NFL Playoffs

The Texans, Historic Underdogs, Could Pull Off a Big AFC Win this Saturday

Can they beat Tom Brady and the Patriots, on a winning streak of their own?

By Adam Doster January 12, 2017

Houston texans b3vivd

Brock Osweiler was … suitable. Jadeveon Clowney was a freak. Oakland was miserable. And the Texans won their third playoff game in franchise history last Saturday.

Their reward for a job well done? A date this Saturday with the New England Patriots, a team that’s lost exactly once in the past three months. Oddsmakers are bullish on Tom Brady and company; the Texans opened as 16-point underdogs, which is not an NFL playoff record for widest point spread, but it’s not so far off, either. (Only three times in league history has a team faced such steep odds.) Folks in Massachusetts have watched the Pats outscore Houston by 92 points over their last five meetings. They are confident, to say the least. Even after the Raiders victory, the Texans still rank 27th in the Football Outsiders efficiency ratings. One Boston columnist calls it a “warmup act.” “It would take a catastrophic series of turnovers,” claims another, “for the Patriots to blow this one.”

For his part, Patriots head coach (and sweatshirt artist) Bill Belichick isn’t taking anything for granted. He spread the Texans compliments wide and thick on his weekly conference call with reporters this week—the backfield includes “very strong runners,” the inside linebackers are “as good as any combination that we’ve seen,” etc. And there are indeed precedents for teams with stout defenses and crappy quarterbacks advancing far deeper into the postseason than anyone expected. (The 2015 Broncos, for example, who employed Osweiler and won a Super Bowl.)

A few things to watch for this weekend:

  • As expected, Lamar Miller got a crapload of touches against the Raiders, scampering for 73 yards and a touchdown on 31 carries, a career high. He’ll be the focal point of the offense again, and he’ll need to snuff out a few extra yards in early down situations. New England is no slouch up front; in 2016, its defense finished fourth in weighted rushing defense.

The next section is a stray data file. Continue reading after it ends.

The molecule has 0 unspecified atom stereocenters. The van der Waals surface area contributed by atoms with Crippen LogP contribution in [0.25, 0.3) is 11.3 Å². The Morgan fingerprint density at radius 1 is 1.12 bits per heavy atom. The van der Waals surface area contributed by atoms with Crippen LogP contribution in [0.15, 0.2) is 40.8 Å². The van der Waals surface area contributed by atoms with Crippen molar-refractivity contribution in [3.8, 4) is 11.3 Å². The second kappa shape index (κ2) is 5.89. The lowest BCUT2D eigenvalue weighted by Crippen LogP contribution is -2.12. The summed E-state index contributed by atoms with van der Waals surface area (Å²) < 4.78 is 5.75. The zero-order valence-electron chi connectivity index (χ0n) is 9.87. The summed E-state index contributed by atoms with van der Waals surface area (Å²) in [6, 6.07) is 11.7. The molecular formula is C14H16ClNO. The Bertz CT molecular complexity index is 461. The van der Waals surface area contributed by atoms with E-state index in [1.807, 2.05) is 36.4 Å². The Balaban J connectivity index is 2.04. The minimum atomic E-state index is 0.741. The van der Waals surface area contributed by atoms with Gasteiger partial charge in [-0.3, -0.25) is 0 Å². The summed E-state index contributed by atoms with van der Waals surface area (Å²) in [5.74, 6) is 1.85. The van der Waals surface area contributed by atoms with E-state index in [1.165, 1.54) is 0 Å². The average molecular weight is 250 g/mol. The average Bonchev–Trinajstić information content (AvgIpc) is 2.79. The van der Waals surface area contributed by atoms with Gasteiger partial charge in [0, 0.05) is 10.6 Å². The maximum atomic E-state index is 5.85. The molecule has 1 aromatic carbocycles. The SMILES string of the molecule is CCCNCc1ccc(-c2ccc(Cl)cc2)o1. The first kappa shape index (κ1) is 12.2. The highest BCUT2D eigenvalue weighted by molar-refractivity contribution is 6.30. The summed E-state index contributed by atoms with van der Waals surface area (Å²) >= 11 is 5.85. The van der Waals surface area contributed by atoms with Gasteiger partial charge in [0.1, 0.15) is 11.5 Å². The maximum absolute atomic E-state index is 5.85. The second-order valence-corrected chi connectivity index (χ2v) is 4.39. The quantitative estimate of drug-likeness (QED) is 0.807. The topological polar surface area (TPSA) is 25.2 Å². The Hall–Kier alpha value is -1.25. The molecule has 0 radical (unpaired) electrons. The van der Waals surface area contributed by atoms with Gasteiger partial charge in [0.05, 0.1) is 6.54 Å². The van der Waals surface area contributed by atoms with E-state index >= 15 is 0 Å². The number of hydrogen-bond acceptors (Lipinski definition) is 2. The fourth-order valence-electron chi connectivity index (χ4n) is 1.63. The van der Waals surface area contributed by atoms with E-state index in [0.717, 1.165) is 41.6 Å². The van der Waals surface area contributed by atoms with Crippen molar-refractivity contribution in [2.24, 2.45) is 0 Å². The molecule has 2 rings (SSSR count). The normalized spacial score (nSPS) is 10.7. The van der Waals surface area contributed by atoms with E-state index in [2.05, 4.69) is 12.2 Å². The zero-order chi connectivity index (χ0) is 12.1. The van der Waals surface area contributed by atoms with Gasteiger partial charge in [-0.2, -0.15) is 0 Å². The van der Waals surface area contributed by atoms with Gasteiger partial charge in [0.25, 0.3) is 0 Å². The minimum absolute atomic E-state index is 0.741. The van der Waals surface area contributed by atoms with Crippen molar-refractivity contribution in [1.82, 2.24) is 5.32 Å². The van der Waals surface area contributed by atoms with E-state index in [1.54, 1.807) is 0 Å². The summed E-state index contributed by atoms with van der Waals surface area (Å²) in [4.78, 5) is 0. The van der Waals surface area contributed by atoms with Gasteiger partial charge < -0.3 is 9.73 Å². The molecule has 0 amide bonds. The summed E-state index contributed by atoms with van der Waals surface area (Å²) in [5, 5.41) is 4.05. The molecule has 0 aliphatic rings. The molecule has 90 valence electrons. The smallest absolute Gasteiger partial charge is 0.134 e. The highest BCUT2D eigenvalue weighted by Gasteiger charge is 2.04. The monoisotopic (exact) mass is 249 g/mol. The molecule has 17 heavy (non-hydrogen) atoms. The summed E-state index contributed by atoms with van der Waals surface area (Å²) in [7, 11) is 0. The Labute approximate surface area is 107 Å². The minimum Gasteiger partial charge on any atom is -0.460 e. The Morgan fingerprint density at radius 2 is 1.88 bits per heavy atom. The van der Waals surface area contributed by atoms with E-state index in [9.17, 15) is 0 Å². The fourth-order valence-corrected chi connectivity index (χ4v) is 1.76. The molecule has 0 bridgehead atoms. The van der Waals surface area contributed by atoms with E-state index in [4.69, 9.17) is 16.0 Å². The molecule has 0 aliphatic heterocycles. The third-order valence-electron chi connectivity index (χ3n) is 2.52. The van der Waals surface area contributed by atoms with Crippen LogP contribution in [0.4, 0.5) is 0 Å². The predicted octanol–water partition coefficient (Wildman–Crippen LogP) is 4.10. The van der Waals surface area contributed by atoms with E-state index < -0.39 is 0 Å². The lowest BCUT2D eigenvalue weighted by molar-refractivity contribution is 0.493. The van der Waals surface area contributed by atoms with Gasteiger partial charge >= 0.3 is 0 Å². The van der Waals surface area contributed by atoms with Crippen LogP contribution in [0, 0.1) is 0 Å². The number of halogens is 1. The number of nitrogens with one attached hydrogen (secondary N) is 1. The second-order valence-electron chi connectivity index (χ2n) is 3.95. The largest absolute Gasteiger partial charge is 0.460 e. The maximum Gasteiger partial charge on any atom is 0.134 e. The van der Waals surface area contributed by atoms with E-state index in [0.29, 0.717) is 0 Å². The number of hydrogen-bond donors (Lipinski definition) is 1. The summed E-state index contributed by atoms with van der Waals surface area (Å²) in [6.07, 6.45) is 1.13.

• It was nice to see DeAndre Hopkins find paydirt—somehow, it was only Nuke’s second touchdown since October 9. Obviously, this says more about the dudes throwing the ball his way than it does about Hopkins’ ability, and an upset of this magnitude will require some explosive plays from the Texans’ best target. Expect the Patriots to double-team #10 when possible, out of their Cover-Two man formation.
  • The Texans’ D will need to take some chances. “It's very possible that Houston may need its defense to score multiple touchdowns to win this game,” writes Will Leitch, “so don't just be opportunistic: Be downright animalistic.” Easier said than done: Houston has only turned teams over 17 times this year (tied for 26th), while New England has forked it over just 11 times (first). How you feeling, J.J.?!?

Bill O'Brien wants his men to play "good, sound, fundamental football” on Saturday night. (Vince Wilfork wants Brady to drop the avocados and pick up some red meat.) In all likelihood, things will go to hell pretty quickly. But then again ... maybe they won’t?

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